What is ANTHROPOLOGY?
Anthropology may be defined as the scientific study of the human condition—an exploration of the biological, social, and cultural aspects of our species in the past, present, and future. Anthropology prepares students to be global citizens in a rapidly changing and multi-cultured world. Described as the most humanistic of the social sciences and the most scientific of the humanities, anthropology is unique among academic disciplines in its attention to the entire human condition and its holistic approach to the study of human life. Anthropologists apply the knowledge gained from this perspective to try to solve current domestic and world problems. Likewise, this perspective and the skills it develops are important to people working in the arts, social services, education, public affairs, business and politics.
Students who are interested in anthropology would like to better understand themselves and people who are different from them. They’re curious about human nature and human diversity. They want to learn more about what people around the world have in common and understand why people around the world live differently from one another. Students who have excelled at social studies, English, or biology in high school would likely enjoy anthropology.
Because of its wide range of subject matter, anthropology is organized into four subfields that share a common focus on humankind and form a unified academic discipline. Students in our program develop a general knowledge of anthropology and have the option to gain more specific in-depth knowledge in the subfield of their choice. Linguistics courses are offered through the Department of Linguistics.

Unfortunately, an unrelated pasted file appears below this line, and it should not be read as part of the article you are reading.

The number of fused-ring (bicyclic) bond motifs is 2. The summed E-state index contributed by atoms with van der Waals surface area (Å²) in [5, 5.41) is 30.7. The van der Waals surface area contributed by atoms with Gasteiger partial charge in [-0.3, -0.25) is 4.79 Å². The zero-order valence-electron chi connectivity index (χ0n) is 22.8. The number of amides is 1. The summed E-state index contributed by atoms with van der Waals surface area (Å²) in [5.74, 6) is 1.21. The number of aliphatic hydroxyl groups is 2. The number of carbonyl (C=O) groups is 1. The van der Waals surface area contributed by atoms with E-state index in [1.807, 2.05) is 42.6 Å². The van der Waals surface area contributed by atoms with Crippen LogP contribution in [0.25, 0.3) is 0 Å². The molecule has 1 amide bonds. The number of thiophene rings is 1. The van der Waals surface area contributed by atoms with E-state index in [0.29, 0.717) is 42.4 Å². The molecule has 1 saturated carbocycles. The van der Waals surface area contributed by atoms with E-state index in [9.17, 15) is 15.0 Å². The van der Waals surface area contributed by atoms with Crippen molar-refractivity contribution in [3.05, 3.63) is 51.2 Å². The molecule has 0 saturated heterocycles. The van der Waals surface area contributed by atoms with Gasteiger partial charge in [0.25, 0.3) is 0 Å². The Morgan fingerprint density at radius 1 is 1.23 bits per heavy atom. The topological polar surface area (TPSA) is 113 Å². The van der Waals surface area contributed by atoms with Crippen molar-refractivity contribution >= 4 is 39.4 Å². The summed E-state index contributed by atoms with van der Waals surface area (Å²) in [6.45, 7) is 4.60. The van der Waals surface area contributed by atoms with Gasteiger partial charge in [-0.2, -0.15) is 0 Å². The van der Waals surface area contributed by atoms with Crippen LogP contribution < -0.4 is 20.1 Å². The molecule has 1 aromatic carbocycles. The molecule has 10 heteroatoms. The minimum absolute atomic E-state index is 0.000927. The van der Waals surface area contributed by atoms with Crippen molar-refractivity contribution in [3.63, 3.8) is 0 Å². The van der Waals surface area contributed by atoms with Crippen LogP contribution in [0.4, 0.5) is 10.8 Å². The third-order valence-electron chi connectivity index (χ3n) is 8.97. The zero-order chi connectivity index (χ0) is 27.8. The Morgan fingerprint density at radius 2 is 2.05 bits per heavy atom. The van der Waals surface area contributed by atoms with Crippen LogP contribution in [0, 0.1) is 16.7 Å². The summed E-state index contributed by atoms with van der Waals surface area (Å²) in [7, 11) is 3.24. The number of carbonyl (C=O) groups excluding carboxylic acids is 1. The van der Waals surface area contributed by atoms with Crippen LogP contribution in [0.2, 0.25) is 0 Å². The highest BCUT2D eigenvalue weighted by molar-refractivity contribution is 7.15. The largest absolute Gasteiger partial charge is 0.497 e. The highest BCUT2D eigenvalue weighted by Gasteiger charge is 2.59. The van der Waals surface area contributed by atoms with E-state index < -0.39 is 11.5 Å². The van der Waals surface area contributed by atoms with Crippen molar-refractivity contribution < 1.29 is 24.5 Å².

The subfield options are:
Archaeological anthropology, involving the excavation, description,
analysis, and interpretation of extinct cultures.
Sociocultural anthropology, which focuses on the description, analysis,
and interpretation of existing cultures, and is interested in both particular
and universal features of these cultures.
Biological anthropology, which is concerned with human beings as biological
organisms from the past to the present.
By virtue of their common focus on humankind, these subfields form a unified academic discipline. Undergraduate students are expected to acquaint themselves with a general knowledge of anthropology while they gain a more in-depth knowledge in the subfield of their choice.